Ingmar Bergman has fallen from fashion, but I well remember when he was the very model of a Foreign Filmmaker, the man whose movies embodied everything that wasn’t Hollywood. Those, of course, were the days when Hollywood wasn’t cool: if you wanted to impress your date, you took her to a Bergman. (A little later on, it was O.K. to take her to one of Woody Allen’s ersatz-Bergman movies.) Now he belongs to the ages, and I know more than a few self-styled film buffs who’ve never seen any of his work.
I don’t mean to sneer. Except for Smiles of a Summer Night, I hadn’t seen any of Bergman’s early films since my college days–not until last night, when I watched the Criterion Collection CD of Wild Strawberries in the company of a film-loving friend. We’d been planning to get together for weeks to watch it, and a hole opened up simultaneously in our schedules, so we sent out for Vietnamese food, planted ourselves on the couch, and let ‘er rip.
Here are some fugitive observations gleaned from our evening:
As soon as I got home, I looked Bergman up in David Thomson’s New Biographical Dictionary of Film, where I found the following paragraph:
Many people of my generation may have joined the National Film Theatre in London to see a retrospective survey of Bergman’s early films after The Seventh Seal and Wild Strawberries had come to represent “artistic” cinema. The first critical articles that I struggled with–as reader and writer–were on Bergman. Inevitably he suffered from being so suddenly revealed to a volatile world. Looking back, it seems no coincidence that those two films are his most pretentious and calculating. Within a few years he was being mocked and parodied for his earnestness and symbolism. The young cineastes led to the art houses were rediscovering the virtues of the American films that had delighted them as children. The new French cinema endorsed that love of development and replaced Bergman’s concentration with improvisation, humor, offhand tenderness, and a non-Northern feeling for the beauty of camera movements as opposed to the force of composition.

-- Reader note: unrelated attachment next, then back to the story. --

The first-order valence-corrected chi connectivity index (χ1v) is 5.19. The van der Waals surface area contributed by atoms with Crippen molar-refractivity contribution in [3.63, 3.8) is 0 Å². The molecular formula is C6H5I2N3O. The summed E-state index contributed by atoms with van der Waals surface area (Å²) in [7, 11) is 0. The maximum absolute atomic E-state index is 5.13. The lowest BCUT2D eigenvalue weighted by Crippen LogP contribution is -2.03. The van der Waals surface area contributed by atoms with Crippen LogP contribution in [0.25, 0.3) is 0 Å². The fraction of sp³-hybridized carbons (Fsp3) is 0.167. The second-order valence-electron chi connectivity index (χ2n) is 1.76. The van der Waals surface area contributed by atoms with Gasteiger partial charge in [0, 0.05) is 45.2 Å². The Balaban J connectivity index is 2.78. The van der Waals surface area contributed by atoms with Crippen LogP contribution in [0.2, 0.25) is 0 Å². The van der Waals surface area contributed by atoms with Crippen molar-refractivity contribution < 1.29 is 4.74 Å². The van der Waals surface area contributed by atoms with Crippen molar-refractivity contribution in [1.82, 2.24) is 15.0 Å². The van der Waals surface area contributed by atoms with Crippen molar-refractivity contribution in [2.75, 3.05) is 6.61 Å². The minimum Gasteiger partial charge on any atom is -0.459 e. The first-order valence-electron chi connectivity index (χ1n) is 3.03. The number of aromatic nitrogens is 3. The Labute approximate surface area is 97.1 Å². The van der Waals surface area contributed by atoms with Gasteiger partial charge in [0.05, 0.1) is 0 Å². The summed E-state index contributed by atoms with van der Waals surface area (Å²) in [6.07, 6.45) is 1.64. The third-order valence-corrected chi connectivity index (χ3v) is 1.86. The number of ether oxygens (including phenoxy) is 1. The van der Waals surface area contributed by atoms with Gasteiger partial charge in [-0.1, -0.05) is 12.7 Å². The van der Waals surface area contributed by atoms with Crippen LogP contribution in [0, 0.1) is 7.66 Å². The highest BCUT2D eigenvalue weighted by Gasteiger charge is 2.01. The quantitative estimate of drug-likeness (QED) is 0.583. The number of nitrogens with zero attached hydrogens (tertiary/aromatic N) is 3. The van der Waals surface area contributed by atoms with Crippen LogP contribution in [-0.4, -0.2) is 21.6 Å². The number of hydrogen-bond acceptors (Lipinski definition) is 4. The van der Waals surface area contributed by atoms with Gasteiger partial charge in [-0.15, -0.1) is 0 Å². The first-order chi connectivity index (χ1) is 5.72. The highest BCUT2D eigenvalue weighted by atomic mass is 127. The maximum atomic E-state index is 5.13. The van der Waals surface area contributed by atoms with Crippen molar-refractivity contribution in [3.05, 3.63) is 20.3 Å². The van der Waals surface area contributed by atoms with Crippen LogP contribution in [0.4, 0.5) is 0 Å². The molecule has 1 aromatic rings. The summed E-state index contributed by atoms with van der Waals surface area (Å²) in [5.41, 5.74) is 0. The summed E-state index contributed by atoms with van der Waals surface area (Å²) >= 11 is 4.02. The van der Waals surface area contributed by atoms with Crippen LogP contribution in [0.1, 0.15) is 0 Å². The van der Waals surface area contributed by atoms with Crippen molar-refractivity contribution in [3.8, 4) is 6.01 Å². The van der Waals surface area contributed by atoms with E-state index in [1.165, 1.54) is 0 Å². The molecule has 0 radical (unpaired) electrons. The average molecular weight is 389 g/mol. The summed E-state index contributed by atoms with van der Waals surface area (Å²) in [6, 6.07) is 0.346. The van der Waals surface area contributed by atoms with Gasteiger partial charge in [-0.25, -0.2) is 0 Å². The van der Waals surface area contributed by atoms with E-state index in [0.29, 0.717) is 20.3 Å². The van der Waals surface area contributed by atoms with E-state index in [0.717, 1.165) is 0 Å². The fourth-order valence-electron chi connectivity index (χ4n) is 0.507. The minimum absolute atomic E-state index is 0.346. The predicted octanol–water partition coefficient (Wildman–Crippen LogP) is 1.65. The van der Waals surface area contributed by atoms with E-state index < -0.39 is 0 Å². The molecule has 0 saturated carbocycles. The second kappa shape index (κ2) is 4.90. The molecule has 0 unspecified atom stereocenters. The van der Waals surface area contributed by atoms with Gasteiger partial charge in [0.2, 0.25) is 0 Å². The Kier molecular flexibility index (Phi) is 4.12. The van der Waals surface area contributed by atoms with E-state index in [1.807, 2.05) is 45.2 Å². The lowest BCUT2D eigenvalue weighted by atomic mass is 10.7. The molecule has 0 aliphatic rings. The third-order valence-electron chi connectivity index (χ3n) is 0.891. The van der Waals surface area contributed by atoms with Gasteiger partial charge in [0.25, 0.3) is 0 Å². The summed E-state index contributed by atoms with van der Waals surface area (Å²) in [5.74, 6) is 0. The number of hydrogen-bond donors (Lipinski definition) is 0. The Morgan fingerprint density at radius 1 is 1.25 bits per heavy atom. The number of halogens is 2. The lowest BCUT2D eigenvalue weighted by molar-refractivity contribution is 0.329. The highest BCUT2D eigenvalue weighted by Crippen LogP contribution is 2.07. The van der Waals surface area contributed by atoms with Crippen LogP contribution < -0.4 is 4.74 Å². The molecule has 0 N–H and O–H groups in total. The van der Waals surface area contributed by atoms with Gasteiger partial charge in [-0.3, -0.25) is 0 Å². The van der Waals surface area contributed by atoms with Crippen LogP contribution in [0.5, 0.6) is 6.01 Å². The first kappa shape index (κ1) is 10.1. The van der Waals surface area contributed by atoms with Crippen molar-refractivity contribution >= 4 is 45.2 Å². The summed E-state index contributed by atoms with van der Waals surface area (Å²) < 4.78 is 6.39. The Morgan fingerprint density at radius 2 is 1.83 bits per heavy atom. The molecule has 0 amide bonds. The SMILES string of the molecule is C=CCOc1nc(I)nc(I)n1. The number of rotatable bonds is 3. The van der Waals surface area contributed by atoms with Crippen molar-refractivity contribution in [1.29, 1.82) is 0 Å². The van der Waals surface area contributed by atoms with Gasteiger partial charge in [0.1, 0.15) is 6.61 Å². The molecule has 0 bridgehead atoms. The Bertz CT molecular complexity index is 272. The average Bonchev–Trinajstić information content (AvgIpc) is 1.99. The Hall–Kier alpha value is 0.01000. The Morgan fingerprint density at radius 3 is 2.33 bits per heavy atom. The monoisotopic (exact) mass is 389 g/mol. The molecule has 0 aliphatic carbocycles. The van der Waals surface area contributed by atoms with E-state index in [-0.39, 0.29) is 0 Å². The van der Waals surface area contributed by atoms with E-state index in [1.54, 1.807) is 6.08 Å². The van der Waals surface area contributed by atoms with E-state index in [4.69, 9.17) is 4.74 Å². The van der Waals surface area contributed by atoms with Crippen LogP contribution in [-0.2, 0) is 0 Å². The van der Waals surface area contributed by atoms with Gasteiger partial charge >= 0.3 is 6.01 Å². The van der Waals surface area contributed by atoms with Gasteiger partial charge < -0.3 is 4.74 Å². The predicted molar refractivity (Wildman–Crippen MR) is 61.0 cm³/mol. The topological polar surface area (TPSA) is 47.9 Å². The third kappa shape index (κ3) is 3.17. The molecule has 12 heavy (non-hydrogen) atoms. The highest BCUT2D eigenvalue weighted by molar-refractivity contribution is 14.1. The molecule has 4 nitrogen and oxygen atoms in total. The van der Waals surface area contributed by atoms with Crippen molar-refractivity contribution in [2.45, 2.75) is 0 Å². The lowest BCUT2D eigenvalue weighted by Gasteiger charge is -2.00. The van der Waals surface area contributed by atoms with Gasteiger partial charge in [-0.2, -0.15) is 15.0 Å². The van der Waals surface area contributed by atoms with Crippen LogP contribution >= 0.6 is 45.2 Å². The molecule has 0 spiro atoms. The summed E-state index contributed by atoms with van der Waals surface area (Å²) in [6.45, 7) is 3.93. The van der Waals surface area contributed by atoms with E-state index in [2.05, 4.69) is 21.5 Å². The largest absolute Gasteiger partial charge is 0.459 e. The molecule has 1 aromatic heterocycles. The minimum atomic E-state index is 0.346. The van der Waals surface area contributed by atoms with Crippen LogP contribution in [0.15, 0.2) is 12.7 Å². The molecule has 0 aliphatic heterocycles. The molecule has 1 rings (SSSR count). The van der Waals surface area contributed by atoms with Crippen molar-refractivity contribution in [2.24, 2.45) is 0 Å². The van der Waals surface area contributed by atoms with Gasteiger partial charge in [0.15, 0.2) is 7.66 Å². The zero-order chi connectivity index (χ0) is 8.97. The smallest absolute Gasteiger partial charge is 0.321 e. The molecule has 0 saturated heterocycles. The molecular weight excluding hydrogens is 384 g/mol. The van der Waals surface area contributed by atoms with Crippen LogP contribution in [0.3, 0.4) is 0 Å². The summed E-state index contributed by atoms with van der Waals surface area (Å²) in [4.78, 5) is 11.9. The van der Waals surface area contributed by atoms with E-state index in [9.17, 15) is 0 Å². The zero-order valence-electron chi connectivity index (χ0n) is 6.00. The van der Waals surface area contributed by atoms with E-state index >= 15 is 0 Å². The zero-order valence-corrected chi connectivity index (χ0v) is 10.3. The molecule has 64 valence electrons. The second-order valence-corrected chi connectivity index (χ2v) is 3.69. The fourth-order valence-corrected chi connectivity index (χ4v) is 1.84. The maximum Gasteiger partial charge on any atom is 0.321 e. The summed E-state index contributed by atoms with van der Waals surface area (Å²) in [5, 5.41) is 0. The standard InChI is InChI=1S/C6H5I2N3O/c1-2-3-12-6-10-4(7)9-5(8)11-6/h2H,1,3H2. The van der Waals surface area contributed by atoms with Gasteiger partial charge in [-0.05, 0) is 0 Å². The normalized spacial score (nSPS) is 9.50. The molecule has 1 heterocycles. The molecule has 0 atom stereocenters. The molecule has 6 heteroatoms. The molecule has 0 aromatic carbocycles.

I quote Thomson at length because I couldn’t have said it better myself, though I wouldn’t have put it quite that harshly. Wild Strawberries is a beautiful movie–one that knows how beautiful it is, and wants you to know, too. The older I get, the less readily I warm to that kind of art, be it film, painting, music, the novel, or what have you. This isn’t to say that I didn’t enjoy revisiting Wild Strawberries after a quarter-century. I did, very much. But I don’t know whether I’ll ever feel the need to see it again, whereas I rarely let a year go by without watching The Rules of the Game. Which tells you pretty much everything you need to know about me, aesthetically speaking.